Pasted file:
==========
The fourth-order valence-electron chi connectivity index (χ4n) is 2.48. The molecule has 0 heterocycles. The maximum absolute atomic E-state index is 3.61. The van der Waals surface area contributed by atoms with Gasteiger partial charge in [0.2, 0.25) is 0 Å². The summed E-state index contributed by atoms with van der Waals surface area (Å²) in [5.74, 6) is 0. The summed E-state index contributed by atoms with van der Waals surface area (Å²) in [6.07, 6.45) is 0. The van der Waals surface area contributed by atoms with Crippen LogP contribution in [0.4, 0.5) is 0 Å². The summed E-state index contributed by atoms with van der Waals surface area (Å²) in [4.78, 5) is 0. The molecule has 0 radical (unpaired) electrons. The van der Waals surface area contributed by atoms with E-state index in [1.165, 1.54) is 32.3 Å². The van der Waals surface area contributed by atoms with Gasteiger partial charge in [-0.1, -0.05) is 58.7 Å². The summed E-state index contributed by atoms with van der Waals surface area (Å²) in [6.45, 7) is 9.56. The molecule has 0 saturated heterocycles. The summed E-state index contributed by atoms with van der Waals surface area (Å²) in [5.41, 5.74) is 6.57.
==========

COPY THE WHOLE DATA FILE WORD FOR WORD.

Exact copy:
The fourth-order valence-electron chi connectivity index (χ4n) is 2.48. The molecule has 0 heterocycles. The maximum absolute atomic E-state index is 3.61. The van der Waals surface area contributed by atoms with Gasteiger partial charge in [0.2, 0.25) is 0 Å². The summed E-state index contributed by atoms with van der Waals surface area (Å²) in [5.74, 6) is 0. The summed E-state index contributed by atoms with van der Waals surface area (Å²) in [6.07, 6.45) is 0. The van der Waals surface area contributed by atoms with Crippen LogP contribution in [0.4, 0.5) is 0 Å². The summed E-state index contributed by atoms with van der Waals surface area (Å²) in [4.78, 5) is 0. The molecule has 0 radical (unpaired) electrons. The van der Waals surface area contributed by atoms with E-state index in [1.165, 1.54) is 32.3 Å². The van der Waals surface area contributed by atoms with Gasteiger partial charge in [-0.1, -0.05) is 58.7 Å². The summed E-state index contributed by atoms with van der Waals surface area (Å²) in [6.45, 7) is 9.56. The molecule has 0 saturated heterocycles. The summed E-state index contributed by atoms with van der Waals surface area (Å²) in [5.41, 5.74) is 6.57.